The acrid tang of National Lampoon's Class Reunion didn't hang over John Hughes's career for very long: barely more than a year after that film's miserable clonk at the box office, the writer already had seen three more of his scripts turned hit the big screen to significantly better results: two of them ended up among the biggest hits of 1983 (a faraway time when breaking past $50 million made a film a blockbuster).

The first of these was Mr. Mom, a chummy, sitcom-esque film that is barely but mostly fondly remembered three decades on, and significant primarily for solidifying Michael Keaton's status as a Comic Actor To Watch after 1982's Night Watch put him on the map. The script finds Hughes coming no closer to what would become his signature style, and in fact it can be argued that Class Reunion, with its vague approximation of the social order of high school, is more of a "John Hughes film" than is Mr. Mom, a bright social realist comedy that calls attention to the soul-destroying brutality of a difficult economy just long enough to laugh it all away; but at least, unlike Class Reunion, Hughes's second film is tolerable and even pleasant, two qualities that made enough of a splash with audiences that the writer was able to continue on writing, even with a little bit of cachet now.

In Mr. Mom, Keaton plays Jack Butler, a Detroit-based automobile engineer enjoying the cozy life of a suburbanite with three kids when he is abruptly downsized along with all of his team by his smarmy Jinx Latham (Jeffrey Tambor, so calling him "smarmy" is redundant). Shocked into looking for a job, Jack can't find anything in the recession-battered economy of 1982, but it turns out that his wife, Caroline (Teri Garr) can - in fact, she waltzes right into a high-level advertising job with an ease that the average long-term unemployed person in a weak economy might view with some slack-jawed disbelief; but then, most unemployed people in the Real World aren't being assisted by narrative contrivance. Long story short, Caroline ends up with a swell high-paying job and Jack ends up with nothing, and the most sensible thing is undoubtedly for him to stay at home with the kids. Like a mom, but he's a dad! Like, like, a mister mom!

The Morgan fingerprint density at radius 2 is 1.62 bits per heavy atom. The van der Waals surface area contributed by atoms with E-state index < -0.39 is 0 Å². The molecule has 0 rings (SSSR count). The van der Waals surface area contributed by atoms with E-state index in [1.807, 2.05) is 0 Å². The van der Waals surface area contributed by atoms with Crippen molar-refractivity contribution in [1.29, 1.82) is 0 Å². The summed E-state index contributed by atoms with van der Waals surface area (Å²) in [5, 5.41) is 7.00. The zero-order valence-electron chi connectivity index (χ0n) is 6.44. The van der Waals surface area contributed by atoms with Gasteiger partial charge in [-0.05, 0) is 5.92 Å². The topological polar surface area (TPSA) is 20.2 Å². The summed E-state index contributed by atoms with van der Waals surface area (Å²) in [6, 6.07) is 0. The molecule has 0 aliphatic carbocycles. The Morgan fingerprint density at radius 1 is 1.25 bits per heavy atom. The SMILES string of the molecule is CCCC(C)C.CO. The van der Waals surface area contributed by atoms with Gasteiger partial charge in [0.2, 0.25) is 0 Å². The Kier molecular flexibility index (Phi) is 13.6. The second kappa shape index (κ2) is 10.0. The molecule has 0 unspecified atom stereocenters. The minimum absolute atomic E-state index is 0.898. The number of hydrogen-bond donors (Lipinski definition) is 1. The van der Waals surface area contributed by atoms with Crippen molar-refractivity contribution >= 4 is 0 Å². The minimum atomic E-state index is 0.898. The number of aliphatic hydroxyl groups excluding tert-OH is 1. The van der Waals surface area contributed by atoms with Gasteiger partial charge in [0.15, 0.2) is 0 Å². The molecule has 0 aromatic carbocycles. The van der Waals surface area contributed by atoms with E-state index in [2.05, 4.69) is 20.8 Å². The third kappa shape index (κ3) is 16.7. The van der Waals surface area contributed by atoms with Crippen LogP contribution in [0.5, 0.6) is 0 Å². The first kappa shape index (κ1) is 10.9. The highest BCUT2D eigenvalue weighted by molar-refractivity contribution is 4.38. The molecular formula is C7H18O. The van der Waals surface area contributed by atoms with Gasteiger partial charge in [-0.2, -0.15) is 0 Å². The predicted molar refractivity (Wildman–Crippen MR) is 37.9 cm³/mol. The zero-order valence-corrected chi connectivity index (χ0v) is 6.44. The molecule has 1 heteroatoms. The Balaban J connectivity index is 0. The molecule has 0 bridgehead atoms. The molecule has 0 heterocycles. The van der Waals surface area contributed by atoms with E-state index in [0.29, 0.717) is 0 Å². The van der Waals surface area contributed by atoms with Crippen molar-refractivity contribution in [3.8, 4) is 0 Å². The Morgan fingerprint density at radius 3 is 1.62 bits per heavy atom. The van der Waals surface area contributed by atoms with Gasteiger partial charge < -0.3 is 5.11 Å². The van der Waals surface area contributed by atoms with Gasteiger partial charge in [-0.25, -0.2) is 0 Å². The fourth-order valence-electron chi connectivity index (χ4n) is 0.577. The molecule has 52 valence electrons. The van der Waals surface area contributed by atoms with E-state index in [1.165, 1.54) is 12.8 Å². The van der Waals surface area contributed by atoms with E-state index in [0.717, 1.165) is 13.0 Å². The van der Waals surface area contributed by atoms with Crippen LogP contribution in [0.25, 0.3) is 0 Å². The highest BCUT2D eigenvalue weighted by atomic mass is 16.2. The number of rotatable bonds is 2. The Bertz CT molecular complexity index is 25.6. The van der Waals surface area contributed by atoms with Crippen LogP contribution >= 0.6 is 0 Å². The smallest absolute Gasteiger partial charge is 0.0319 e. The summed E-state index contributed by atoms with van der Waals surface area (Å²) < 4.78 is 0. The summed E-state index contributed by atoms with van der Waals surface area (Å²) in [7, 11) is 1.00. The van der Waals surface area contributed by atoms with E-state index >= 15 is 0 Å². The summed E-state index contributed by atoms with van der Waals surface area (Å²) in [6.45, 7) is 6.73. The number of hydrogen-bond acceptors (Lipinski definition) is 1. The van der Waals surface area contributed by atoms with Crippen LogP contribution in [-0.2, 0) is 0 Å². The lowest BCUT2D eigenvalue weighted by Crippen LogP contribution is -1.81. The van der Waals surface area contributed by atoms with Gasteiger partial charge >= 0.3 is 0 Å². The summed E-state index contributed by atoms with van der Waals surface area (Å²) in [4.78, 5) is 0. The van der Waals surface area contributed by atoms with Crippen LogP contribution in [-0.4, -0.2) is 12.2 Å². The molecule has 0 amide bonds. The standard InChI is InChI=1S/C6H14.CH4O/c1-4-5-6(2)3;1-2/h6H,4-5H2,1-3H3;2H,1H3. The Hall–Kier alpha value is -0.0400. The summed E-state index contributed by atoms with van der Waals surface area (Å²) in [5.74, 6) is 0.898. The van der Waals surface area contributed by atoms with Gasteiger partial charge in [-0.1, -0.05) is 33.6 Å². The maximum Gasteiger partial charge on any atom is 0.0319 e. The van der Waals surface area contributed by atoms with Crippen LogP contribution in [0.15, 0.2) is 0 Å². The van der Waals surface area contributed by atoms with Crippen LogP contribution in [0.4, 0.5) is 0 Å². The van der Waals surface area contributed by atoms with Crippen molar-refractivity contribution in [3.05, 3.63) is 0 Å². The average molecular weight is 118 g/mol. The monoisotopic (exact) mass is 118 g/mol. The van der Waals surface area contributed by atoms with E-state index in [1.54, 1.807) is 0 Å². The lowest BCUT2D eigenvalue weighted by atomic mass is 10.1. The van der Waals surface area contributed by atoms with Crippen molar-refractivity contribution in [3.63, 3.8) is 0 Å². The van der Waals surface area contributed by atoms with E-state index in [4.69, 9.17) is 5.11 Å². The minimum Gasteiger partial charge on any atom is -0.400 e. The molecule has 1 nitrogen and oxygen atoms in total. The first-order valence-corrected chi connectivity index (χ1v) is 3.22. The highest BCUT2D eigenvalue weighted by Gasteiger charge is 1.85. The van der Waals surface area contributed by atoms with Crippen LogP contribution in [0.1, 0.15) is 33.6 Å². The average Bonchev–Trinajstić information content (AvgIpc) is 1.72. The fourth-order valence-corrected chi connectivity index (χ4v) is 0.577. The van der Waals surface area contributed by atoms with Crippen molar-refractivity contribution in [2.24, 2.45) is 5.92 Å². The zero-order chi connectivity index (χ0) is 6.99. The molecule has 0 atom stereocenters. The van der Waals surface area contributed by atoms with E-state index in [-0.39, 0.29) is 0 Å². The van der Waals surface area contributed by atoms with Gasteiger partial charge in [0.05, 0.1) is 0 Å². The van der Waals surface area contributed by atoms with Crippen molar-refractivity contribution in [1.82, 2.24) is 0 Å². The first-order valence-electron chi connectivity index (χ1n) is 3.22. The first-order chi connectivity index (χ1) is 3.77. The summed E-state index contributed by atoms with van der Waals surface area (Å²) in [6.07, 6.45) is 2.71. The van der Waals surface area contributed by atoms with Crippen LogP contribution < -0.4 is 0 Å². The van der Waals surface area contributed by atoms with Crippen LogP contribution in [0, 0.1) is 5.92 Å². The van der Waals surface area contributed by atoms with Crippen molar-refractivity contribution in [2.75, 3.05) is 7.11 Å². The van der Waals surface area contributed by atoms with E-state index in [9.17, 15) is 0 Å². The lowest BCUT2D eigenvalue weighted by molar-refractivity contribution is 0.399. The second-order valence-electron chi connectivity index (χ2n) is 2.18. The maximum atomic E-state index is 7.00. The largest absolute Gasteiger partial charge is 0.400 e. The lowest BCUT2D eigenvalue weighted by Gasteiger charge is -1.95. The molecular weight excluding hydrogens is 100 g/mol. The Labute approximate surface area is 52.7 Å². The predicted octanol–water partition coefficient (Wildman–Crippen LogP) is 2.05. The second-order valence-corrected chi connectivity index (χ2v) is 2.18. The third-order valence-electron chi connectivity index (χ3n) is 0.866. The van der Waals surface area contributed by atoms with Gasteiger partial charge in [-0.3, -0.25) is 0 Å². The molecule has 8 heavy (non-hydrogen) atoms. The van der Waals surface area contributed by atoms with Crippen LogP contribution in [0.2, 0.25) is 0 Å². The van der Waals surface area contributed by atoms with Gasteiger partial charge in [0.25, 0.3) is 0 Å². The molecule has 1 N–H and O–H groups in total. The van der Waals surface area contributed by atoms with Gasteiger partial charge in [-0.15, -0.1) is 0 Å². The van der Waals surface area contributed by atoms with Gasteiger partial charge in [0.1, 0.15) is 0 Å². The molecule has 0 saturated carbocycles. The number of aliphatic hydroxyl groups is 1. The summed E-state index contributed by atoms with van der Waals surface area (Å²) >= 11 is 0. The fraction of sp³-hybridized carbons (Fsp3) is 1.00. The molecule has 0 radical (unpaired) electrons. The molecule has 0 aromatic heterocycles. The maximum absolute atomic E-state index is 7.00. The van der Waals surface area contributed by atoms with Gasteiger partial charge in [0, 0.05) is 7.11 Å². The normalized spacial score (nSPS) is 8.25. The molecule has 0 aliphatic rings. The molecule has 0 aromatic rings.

There is something about the movie's basic conceit - that a man taking care of the house and the children that live in it is so shockingly against the laws of God, man, and nature that it's worthy of comment, and also that he would be hilariously bad at it* - that's a bit icky-making. One would have thought that in a scant 28 years (less than the life of this reviewer, which is probably why it seems like a short time) we haven't come all that far in terms of gender awareness, but I can't imagine a movie this fixated on the grotesqueries that happen when gender roles go wrong could possibly exist today, at least not without causing a great deal of comment. It is quite clear from the movie that Jack isn't just out-of-practice at being a homemaker, he's ontologically incapable of performing such complex tasks as vacuuming the floor or preventing a toddler from eating a can of chili. In the meanwhile, Caroline's instinctive understanding of everything means she impresses everybody and becomes the best damn first-time ad executive you could imagine, causing her boss Ron Richardson (Martin Mull) to fall in love with her. Because he can't help it, you see. Oh, and I forgot to mention that in Jack's time hanging out with the girls, he attracts the attention of Caroline's divorced friend Joan (Ann Jillian), and the movie says without being obliged to say it out loud that even though it would be a lapse on Jack's part to cheat (which he doesn't), it would still kind of be Caroline's fault for having the temerity to go on business trips. Right guys? Of course your wife can't leave for even two nights without you being wracked with the desire to fuck the first available woman with naughtiness on her mind. 's biology.